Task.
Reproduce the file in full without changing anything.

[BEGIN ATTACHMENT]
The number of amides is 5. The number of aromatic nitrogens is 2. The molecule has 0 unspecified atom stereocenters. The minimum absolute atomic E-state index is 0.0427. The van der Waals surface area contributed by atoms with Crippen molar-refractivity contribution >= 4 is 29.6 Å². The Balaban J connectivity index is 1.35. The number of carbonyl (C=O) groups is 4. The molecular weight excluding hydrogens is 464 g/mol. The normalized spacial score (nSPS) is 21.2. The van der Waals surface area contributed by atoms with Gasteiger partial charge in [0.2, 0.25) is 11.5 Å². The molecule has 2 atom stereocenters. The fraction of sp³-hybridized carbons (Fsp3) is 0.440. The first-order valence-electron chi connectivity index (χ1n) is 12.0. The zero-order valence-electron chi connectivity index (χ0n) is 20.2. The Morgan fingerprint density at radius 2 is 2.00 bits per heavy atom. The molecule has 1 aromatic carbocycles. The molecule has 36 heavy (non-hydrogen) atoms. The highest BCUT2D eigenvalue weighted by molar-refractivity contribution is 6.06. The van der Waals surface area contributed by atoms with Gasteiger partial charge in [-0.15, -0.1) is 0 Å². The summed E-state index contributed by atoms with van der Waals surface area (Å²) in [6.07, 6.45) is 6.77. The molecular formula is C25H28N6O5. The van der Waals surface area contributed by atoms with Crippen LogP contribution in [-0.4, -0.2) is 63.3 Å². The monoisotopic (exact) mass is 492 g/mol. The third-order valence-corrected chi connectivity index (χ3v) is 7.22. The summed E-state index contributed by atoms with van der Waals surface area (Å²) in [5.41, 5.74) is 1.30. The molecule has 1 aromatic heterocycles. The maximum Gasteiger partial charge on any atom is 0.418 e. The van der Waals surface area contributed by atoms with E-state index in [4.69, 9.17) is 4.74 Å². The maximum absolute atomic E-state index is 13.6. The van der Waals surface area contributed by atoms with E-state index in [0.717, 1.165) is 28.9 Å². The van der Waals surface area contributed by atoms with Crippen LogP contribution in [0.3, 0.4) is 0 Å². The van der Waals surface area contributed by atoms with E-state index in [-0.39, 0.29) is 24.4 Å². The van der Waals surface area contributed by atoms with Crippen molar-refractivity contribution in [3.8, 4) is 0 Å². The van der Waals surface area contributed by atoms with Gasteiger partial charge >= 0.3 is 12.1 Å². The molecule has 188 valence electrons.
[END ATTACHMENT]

The number of amides is 5. The number of aromatic nitrogens is 2. The molecule has 0 unspecified atom stereocenters. The minimum absolute atomic E-state index is 0.0427. The van der Waals surface area contributed by atoms with Crippen molar-refractivity contribution >= 4 is 29.6 Å². The Balaban J connectivity index is 1.35. The number of carbonyl (C=O) groups is 4. The molecular weight excluding hydrogens is 464 g/mol. The normalized spacial score (nSPS) is 21.2. The van der Waals surface area contributed by atoms with Gasteiger partial charge in [0.2, 0.25) is 11.5 Å². The molecule has 2 atom stereocenters. The fraction of sp³-hybridized carbons (Fsp3) is 0.440. The first-order valence-electron chi connectivity index (χ1n) is 12.0. The zero-order valence-electron chi connectivity index (χ0n) is 20.2. The Morgan fingerprint density at radius 2 is 2.00 bits per heavy atom. The molecule has 1 aromatic carbocycles. The molecule has 36 heavy (non-hydrogen) atoms. The highest BCUT2D eigenvalue weighted by molar-refractivity contribution is 6.06. The van der Waals surface area contributed by atoms with Gasteiger partial charge in [-0.15, -0.1) is 0 Å². The summed E-state index contributed by atoms with van der Waals surface area (Å²) in [6.07, 6.45) is 6.77. The molecular formula is C25H28N6O5. The van der Waals surface area contributed by atoms with Crippen LogP contribution in [-0.4, -0.2) is 63.3 Å². The monoisotopic (exact) mass is 492 g/mol. The third-order valence-corrected chi connectivity index (χ3v) is 7.22. The summed E-state index contributed by atoms with van der Waals surface area (Å²) in [5.41, 5.74) is 1.30. The molecule has 1 aromatic heterocycles. The maximum Gasteiger partial charge on any atom is 0.418 e. The van der Waals surface area contributed by atoms with E-state index in [4.69, 9.17) is 4.74 Å². The maximum absolute atomic E-state index is 13.6. The van der Waals surface area contributed by atoms with E-state index in [0.717, 1.165) is 28.9 Å². The van der Waals surface area contributed by atoms with Crippen LogP contribution in [0.3, 0.4) is 0 Å². The van der Waals surface area contributed by atoms with E-state index in [-0.39, 0.29) is 24.4 Å². The van der Waals surface area contributed by atoms with Crippen molar-refractivity contribution in [3.8, 4) is 0 Å². The van der Waals surface area contributed by atoms with Gasteiger partial charge >= 0.3 is 12.1 Å². The molecule has 188 valence electrons.